Thank You for Arguing
1. Open Your Eyes The first chapter introduced the reader to the art of rhetoric. He describes how rhetoric works through real life examples. He demonstrates ways that rhetoric persuades us like, argument from strength, and seduction. He tells the reader that the sole purpose of arguing is to persuade the audience. He showed that the chief purpose of arguing is to also achieve consensus, a shared faith in a choice.
2. Set Your Goals This chapter distinguished the difference between a fight and an argument. In an example, he used a study based on married couples. The couples whose marriage succeeded argued, the marriages that didn’t last long, fought. The difference is that in a fight, you want to win. In an argument, you want to achieve a goal. For the persuader to do his job, he needs to set a goal. In order to achieve his goal, he needs to change audience’s mood, mind, and willingness.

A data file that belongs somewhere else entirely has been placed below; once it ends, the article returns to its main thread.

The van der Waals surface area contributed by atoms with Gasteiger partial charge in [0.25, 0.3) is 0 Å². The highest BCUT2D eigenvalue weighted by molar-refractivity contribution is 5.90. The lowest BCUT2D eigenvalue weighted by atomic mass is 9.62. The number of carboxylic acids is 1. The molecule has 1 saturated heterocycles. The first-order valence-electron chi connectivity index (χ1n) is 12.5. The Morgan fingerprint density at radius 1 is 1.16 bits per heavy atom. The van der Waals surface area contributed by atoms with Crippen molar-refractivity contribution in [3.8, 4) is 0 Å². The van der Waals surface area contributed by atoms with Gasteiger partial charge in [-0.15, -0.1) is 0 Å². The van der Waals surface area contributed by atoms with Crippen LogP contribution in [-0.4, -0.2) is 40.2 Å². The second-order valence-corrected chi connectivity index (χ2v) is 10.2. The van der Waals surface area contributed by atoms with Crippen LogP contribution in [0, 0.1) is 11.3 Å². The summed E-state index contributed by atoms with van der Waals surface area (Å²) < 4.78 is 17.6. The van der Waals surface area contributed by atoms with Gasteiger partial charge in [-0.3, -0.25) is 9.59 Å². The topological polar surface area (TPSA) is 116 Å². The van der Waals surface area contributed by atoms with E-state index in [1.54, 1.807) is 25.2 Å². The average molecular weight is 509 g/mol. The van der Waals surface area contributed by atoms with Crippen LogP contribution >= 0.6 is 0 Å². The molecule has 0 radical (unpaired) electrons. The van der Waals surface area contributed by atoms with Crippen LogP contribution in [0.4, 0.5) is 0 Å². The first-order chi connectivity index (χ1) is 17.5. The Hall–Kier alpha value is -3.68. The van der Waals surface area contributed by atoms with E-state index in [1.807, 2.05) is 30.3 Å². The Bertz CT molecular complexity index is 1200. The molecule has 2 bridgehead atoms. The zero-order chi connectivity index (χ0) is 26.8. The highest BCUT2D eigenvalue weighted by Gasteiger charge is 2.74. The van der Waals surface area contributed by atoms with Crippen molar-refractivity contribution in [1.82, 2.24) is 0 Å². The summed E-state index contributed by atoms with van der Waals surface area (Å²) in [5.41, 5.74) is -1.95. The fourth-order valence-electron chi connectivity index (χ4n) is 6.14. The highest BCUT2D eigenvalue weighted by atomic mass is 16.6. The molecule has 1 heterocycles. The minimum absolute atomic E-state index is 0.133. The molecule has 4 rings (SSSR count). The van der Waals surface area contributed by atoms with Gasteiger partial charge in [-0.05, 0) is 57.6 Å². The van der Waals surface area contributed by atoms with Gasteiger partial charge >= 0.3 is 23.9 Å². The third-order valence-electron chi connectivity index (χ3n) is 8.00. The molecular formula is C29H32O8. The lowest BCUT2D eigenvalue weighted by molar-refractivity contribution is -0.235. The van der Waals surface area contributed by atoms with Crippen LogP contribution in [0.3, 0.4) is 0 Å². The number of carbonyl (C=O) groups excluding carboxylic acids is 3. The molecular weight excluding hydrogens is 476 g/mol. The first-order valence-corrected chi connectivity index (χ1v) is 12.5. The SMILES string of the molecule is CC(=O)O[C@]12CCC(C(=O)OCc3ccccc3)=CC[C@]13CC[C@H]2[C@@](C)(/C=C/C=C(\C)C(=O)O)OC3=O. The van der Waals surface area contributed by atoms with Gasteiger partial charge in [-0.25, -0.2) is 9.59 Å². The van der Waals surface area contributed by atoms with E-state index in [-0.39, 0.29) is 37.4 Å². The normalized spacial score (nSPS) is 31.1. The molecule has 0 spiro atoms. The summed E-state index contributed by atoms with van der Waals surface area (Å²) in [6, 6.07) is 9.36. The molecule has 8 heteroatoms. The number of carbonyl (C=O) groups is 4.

3. Control The Tense
This chapter focused on the subject and the tenses. To argue, you need an issue. Blame, value, and choice are usually the main causes for an argument. Knowing the issue is important because your goal will not be met if you argue about the wrong core issue. To figure out the core issue, focus on the tense. Blaming is told in past tense, values are in the present, and choice is determined in the future. Control the issue and control the clock. In the present tense (demonstrative) it ends with people separating or bonding. Past tense (forensic) threatens punishment. And future tense (deliberative) argument promises something in the future. He also introduces the first rule of rhetoric, never debate the undebatable.
4. Soften Them Up
In every argument, you need a tool to use to help you persuade the audience. Argument by character (ethos), argument by